Iceland volcanoes might be back soon and strong

Well I am not sure that this is yet that dramatic, but it is beginning to look as though it might be, and so it is worth putting up a shot from the Icelandic Met Office about earthquakes in the Myrdalsjokull (Katla) region that I just noticed has happened in the last 24-hours {around 17 June}, actually at about 5:30 pm local time, on the 17th. The stars denote an earthquake greater than 3 occurring, and there has been a growing focus of the earthquakes around the Katla site over the past four months, some of which I had noted earlier. These now appear stronger and even more focussed.

Earthquakes in the last 24 hours {around 17 June} around the Mydralsjokull site (Icelandic Met Office )

Historically, the Katla volcano, under the Mýrdalsjökull glacier, has erupted around 18 months or so after the Eyjafjallajökull volcano. Eyjafjallajökull went off in April 2010, and you may recall that it shut down European airspace for several days. Katla produces much larger eruptions, so if the pattern holds, we may be in for some fireworks around September-October 2011. Katla has the potential to generate Volcanic Explosivity Index 5 eruptions, similar to the Mt. St. Helens eruption in 1981. Katla’s last major eruption was in 1918, and it has averaged about 50 years between eruptions over the last 1200 years. Keep an eye on the news about Icelandic earthquakes, as they can indicate magma moving prior to a volcanic eruption.



Physics-based Space Weather forecasting; faster, please


image from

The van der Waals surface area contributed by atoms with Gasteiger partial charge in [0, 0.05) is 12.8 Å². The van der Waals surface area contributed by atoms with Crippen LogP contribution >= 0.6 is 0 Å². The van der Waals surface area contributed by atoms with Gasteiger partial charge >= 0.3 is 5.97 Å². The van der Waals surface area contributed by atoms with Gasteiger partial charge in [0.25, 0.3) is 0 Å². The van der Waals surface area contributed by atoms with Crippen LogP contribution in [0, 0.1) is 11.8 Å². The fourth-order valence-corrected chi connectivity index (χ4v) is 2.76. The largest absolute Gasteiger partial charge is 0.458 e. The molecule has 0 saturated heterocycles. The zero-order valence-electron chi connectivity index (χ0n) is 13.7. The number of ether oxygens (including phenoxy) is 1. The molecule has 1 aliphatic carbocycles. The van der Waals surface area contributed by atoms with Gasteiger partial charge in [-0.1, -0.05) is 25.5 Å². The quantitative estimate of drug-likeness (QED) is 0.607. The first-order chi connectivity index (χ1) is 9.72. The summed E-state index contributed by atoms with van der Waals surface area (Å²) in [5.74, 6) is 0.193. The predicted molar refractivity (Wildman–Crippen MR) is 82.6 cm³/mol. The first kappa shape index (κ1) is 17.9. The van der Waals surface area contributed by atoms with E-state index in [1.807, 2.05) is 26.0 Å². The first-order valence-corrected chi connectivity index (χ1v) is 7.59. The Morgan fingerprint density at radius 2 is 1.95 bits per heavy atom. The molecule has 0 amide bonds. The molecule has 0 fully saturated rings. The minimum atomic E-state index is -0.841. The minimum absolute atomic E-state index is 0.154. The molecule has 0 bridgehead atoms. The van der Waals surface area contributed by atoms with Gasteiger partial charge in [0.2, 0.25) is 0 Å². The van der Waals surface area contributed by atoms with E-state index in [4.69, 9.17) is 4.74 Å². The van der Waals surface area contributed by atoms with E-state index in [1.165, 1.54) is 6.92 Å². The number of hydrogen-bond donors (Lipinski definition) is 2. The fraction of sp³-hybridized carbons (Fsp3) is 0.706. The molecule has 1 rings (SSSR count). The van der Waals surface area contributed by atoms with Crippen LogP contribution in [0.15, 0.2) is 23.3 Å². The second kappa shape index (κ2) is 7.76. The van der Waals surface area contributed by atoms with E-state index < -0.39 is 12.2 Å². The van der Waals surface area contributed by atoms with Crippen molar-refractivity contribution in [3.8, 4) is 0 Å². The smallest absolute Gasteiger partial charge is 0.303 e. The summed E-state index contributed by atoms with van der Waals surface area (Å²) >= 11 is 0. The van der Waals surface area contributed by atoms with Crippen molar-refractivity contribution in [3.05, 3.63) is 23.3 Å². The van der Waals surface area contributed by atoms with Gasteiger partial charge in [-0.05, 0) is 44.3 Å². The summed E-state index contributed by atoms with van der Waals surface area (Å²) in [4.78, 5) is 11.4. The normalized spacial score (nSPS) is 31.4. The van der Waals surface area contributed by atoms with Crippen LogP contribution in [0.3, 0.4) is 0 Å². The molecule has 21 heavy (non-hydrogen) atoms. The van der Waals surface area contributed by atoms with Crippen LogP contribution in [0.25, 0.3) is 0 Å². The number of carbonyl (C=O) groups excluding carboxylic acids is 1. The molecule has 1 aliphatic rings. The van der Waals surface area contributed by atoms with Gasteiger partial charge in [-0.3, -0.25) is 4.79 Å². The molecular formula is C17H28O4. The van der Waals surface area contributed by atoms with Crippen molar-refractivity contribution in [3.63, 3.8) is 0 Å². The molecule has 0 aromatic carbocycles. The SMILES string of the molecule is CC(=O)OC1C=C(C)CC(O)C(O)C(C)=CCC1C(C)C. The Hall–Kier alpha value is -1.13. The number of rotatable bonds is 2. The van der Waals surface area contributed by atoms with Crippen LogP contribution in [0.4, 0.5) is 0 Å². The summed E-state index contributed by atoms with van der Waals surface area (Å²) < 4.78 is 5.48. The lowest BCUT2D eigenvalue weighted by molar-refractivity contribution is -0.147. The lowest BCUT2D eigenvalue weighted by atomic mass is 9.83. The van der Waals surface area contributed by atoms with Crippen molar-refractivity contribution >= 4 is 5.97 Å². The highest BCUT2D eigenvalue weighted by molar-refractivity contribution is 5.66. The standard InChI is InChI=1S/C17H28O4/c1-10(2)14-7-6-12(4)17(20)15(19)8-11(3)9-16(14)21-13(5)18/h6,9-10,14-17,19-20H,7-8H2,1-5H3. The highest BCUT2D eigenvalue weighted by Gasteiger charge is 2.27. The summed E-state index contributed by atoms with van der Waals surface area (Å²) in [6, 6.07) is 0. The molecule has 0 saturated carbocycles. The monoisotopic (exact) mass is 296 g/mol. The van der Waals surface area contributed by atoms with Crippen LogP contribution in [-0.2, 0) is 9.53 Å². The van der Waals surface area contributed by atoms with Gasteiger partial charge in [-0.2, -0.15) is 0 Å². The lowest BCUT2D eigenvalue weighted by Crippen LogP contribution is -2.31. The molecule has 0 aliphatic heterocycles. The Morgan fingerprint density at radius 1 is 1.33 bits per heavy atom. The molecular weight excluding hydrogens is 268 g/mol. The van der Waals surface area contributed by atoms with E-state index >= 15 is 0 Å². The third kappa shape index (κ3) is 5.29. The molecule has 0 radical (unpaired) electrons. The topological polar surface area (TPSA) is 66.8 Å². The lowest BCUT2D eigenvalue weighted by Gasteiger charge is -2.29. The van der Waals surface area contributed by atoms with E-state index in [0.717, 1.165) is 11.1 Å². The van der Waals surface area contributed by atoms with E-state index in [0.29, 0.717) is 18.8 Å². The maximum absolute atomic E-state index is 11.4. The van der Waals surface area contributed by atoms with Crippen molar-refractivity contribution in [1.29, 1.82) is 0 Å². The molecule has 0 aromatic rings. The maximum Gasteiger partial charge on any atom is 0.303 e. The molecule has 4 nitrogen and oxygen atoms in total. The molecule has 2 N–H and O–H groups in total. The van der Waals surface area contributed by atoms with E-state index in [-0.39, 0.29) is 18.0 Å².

In Sept. 1859, on the eve of a below-average solar cycle, the sun unleashed one of the most powerful storms in centuries. The underlying flare was so unusual, researchers still aren’t sure how to categorize it.  The blast peppered Earth with the most energetic protons in half-a-millennium, induced electrical currents that set telegraph offices on fire, and sparked Northern Lights over Cuba and Hawaii.

This week, officials have gathered at the National Press Club in Washington DC to ask themselves a simple question: What if it happens again?

A Carrington Event class solar eruption would be a catastrophic blow to civilization as it would almost certainly cause widespread damage to our electric power infrastructure. From historical records, we know that large storms causing low latitude auroras occur about once a century. We are statistically overdue, and we know that weak solar cycles do not rule out very high energy events.

Does antimatter fall up?

So, why do like electical charges repel and unlike electrical charges attract, while like mass ‘charges’ attract? How would negative mass particles behave if they exist?

According to quantum theory, forces like gravity and electromagnetism are the result of particles exchanging force carrier particles. For gravity, this force carrier is the graviton[0], and for electromagnetism, the photon. The photon is a spin-1 particle; it has 1 unit of angular momentum as a quantum mechanical property (photons don’t really spin in the classical sense). The graviton is a spin-2 particle; it has twice the angular momentum of the photon. It turns out that for forces carried by odd spin particles, such as spin-1 particles, like charges repel and unlike charges attract. So the negatively charged electron repels other electrons but attracts the positively charged proton. For forces with even spin carriers, like the spin-2 graviton, like charges attract and unlike charges repel! So, like mass ‘charges’ will be gravitationally attractive, and for normal matter that means the gravitational force is always attractive. If a negative mass object exists, it will be repelled by normal matter. But where can we find negative mass objects? We’d need some exotic form of matter.